Rendered Fat Content


The Muse asked me to ask whoever was sitting in the seat next to me if they would be interested in moving ten rows closer to the front of the plane so she could sit next to me. I think the wiry guy wearing the camo ball cap in that seat opined as how he figured he was just fine where he was. I flashed The Muse the no deal sign and settled in. “I gawt m’ shit up there dow’ here already.”

I never did learn this guy’s name. Never thought to ask. I secretly labeled him Demosthenes because he spoke as if he had a mouth full of marbles. Sounded like Amarillo, Texas to me, though he claimed to live in Arkansas; well, Ar-Can-sawr. I later learned that his father hailed from West Texas. My ear’s getting better.

I can’t report that I really understood a single word he said in that two hour flight. He spoke at a volume just below comprehension, yet I understood pret’ nar ‘vry thang he sayed, and he sayed plenty. I knew his story better than I know most of my cousin’s stories by the time we landed. His tale, more splattered and varied than his camo cap.

He’d wanted to be a test pilot, ‘cept you gotsta become a pilot first, and that just wasn’t gonna happen, especially when the marines went to all the trouble of training him then assigned him to a g’dammed ship. Key-ryst, they’d only let him off’n that tub onct; gave him a bunch of shots before grantin’ a single foreign shore leave. “I’ll tell you righ’ now, it weren’t none of my guys fault. Ten of us went into that bar and ten uf us came back out, and we didn’ start it and we were outnumbered. Only took one MP to arrest us all, and that was then end of ouer foren engagement, I garentee ya.” Laughter. Lots of self deprecating laughter.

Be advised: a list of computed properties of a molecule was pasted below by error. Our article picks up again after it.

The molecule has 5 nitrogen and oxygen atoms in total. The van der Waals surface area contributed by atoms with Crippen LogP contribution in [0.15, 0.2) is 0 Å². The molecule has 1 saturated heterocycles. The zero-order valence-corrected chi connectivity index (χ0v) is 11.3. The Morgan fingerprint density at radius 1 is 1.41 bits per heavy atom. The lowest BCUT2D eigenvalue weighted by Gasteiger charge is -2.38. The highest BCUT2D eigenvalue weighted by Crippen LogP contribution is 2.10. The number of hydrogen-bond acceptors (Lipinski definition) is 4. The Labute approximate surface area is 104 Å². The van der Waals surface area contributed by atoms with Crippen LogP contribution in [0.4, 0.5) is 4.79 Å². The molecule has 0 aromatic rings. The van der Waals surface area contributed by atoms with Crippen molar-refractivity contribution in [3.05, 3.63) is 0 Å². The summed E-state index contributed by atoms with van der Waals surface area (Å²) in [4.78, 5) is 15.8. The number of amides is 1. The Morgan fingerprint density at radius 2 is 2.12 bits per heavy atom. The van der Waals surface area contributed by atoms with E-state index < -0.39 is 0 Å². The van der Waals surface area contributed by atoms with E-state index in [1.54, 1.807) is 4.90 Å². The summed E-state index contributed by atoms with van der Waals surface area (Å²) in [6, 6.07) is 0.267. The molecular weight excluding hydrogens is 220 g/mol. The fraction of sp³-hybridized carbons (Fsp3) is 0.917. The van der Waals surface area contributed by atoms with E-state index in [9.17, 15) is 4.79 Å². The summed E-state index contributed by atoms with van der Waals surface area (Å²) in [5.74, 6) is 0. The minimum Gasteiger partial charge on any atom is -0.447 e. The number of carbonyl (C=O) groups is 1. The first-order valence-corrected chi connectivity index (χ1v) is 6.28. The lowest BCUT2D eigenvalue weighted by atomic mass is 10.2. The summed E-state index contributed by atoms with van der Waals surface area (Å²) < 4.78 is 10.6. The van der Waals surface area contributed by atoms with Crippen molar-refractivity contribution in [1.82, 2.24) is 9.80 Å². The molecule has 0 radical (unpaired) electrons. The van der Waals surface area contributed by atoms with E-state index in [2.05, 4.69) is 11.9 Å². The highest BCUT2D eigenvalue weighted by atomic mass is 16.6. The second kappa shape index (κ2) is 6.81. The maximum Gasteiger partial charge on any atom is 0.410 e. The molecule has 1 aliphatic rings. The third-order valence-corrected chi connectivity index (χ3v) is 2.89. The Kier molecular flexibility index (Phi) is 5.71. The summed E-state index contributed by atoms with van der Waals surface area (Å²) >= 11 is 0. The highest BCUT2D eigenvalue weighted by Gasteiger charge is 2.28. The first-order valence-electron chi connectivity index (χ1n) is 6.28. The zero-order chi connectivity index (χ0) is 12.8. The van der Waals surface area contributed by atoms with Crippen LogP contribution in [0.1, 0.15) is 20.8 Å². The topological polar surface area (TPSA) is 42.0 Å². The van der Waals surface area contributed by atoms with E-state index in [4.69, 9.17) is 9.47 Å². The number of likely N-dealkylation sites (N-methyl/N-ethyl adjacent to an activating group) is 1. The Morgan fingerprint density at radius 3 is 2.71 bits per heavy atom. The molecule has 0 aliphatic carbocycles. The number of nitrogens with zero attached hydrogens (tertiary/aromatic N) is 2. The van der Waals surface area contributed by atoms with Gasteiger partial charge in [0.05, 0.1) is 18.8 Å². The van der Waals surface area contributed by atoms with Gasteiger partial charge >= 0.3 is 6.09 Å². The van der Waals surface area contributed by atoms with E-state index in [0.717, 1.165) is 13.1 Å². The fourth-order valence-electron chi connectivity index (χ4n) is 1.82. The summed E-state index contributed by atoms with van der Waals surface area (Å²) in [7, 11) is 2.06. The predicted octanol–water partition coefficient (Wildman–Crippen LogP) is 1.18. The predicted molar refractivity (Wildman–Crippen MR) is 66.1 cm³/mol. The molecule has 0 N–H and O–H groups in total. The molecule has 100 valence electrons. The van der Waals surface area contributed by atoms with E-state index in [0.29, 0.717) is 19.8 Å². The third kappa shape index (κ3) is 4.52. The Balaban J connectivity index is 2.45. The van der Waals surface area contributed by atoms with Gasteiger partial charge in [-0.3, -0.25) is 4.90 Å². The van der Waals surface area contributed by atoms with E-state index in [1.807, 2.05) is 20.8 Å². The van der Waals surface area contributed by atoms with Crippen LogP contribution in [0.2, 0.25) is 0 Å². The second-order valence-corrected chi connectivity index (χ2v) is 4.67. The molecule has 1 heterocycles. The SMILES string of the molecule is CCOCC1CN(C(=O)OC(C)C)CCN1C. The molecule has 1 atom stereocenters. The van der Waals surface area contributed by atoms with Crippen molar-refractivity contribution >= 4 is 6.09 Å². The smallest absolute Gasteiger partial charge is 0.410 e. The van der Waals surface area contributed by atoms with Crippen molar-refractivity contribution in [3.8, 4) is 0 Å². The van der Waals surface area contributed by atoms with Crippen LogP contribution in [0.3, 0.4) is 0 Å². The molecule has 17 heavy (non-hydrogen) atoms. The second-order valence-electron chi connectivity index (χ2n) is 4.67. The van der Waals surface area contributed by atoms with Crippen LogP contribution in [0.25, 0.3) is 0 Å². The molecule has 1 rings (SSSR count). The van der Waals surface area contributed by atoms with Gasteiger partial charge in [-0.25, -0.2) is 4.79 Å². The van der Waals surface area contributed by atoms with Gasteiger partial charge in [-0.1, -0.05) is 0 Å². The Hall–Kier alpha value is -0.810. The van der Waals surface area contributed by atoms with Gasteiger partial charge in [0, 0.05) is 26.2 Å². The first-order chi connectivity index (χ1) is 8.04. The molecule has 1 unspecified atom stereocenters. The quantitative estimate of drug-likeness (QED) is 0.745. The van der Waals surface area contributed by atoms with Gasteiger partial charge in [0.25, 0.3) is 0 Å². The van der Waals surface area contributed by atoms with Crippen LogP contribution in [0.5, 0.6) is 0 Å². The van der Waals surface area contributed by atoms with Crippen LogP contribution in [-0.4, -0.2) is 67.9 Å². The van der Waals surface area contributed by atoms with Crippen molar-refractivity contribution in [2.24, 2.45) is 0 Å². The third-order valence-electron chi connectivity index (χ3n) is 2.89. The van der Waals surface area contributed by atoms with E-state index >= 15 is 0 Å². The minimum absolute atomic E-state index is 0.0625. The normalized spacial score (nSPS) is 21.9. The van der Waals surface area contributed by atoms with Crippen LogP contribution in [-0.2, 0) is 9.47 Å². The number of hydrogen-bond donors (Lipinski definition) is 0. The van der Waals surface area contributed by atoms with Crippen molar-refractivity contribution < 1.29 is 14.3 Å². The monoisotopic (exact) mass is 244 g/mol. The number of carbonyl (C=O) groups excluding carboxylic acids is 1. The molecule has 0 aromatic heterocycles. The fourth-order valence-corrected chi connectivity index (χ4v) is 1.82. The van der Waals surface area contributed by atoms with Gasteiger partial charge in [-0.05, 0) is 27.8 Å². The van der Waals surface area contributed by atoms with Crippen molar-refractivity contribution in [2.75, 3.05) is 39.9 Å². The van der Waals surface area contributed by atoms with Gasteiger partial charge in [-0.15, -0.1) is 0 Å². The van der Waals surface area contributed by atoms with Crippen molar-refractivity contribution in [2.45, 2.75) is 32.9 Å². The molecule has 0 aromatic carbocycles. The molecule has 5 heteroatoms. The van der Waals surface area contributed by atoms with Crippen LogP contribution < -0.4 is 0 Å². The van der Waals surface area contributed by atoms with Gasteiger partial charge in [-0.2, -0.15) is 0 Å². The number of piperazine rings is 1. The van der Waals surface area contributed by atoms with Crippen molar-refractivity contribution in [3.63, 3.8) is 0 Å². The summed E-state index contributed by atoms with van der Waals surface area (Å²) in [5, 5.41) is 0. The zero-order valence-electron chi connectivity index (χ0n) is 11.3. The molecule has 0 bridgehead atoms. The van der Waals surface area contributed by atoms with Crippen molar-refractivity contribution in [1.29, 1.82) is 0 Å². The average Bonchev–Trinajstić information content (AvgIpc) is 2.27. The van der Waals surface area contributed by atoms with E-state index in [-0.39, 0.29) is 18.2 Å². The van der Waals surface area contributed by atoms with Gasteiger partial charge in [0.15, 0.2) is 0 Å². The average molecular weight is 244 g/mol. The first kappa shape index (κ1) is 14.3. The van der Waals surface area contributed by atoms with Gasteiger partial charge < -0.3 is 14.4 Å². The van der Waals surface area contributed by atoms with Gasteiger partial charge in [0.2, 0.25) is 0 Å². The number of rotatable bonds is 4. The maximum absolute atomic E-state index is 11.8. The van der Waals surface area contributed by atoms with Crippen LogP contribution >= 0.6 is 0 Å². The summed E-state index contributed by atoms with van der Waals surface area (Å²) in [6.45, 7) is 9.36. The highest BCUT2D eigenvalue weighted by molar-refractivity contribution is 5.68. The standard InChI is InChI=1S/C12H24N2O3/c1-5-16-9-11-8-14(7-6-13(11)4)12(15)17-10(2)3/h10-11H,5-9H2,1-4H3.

I barely got the odd ‘that so?’ in edgewise, which I guess amounted to nickel enough to keep the stories rolling. I could see his lips moving and sense the rhythm of everything he said, though I had no sensation of understanding a single word. How did he do that? How did I?

Nobody could have chosen a less likely pair to draw two, me and him. He joined the volunteer fire company sos he could drive their new $300,000 fire truck. “I can garuntee ya it was one purdy machine, and it seemed like a fine ide’ until we was called out on a genuyne fir’. Wa’n’t no fun then.”

I maybe could fill a book with his stories, many featuring sideways encounters with the law, but it wasn’t the content so much as the sheer, unreflective personality they exuded. It could not have been what he said because he had a mouth full of marbles and I had ears filled with cotton and the flight attendants and pilot kept announcing how glad they were to have us flying with them at volumes that would deafen a stone. It was something else.

As the way-too-long noted author of the unfinished book, I was absorbing clues the whole trip. Maybe, I thought as I watched my Demosthenes’ lips move and his whole body amplify in intricate choreography whatever in the hell he was taking about, that the content perhaps matters least. Story exudes personality, the person telling the story; marbles inevitably clattering away, the medium and not the message at all. The message seems subtler and is never heard above the ocean’s roar, anyway. Storytelling is an inductive form of communicating. The words might not matter at all. We’ve all got a mouthful of marbles.

I told him that if the construction biz ever peeters out for him, he might consider renting himself out as a storyteller. He aw shucked me and turned his head away. “I figgure I’ll a’ways fin’ s’thin’ to keep me out of trouble and get in trouble, anyways.” Prob-lee, brother. Hopefully.

©2014 by David A. Schmaltz - all rights reserved

blog comments powered by Disqus

Made in RapidWeaver